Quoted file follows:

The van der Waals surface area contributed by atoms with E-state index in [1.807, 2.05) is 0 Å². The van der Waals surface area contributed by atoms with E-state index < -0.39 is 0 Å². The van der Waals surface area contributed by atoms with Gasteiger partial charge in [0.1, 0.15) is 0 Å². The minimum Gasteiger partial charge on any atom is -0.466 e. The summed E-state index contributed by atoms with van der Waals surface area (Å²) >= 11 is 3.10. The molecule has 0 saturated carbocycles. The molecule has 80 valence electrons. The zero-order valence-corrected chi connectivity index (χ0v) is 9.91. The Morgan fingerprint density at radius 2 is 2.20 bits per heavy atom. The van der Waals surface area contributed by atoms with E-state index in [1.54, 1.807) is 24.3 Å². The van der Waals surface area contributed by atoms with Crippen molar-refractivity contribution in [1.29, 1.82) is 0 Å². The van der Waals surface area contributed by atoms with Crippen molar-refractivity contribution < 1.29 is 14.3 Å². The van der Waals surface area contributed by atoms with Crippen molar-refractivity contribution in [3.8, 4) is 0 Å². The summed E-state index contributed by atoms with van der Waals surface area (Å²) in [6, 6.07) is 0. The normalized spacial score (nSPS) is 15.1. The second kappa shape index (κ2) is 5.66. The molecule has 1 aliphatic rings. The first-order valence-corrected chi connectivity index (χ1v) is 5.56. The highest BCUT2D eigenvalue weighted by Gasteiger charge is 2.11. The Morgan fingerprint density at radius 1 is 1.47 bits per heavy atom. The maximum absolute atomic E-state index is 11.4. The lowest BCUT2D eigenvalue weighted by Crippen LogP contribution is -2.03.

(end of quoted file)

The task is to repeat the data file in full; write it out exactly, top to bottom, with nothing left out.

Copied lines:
The van der Waals surface area contributed by atoms with E-state index in [1.807, 2.05) is 0 Å². The van der Waals surface area contributed by atoms with E-state index < -0.39 is 0 Å². The van der Waals surface area contributed by atoms with Gasteiger partial charge in [0.1, 0.15) is 0 Å². The minimum Gasteiger partial charge on any atom is -0.466 e. The summed E-state index contributed by atoms with van der Waals surface area (Å²) >= 11 is 3.10. The molecule has 0 saturated carbocycles. The molecule has 80 valence electrons. The zero-order valence-corrected chi connectivity index (χ0v) is 9.91. The Morgan fingerprint density at radius 2 is 2.20 bits per heavy atom. The van der Waals surface area contributed by atoms with E-state index in [1.54, 1.807) is 24.3 Å². The van der Waals surface area contributed by atoms with Crippen molar-refractivity contribution in [1.29, 1.82) is 0 Å². The van der Waals surface area contributed by atoms with Crippen molar-refractivity contribution < 1.29 is 14.3 Å². The van der Waals surface area contributed by atoms with Crippen molar-refractivity contribution in [3.8, 4) is 0 Å². The summed E-state index contributed by atoms with van der Waals surface area (Å²) in [6, 6.07) is 0. The normalized spacial score (nSPS) is 15.1. The second kappa shape index (κ2) is 5.66. The molecule has 1 aliphatic rings. The first-order valence-corrected chi connectivity index (χ1v) is 5.56. The highest BCUT2D eigenvalue weighted by Gasteiger charge is 2.11. The Morgan fingerprint density at radius 1 is 1.47 bits per heavy atom. The maximum absolute atomic E-state index is 11.4. The lowest BCUT2D eigenvalue weighted by Crippen LogP contribution is -2.03.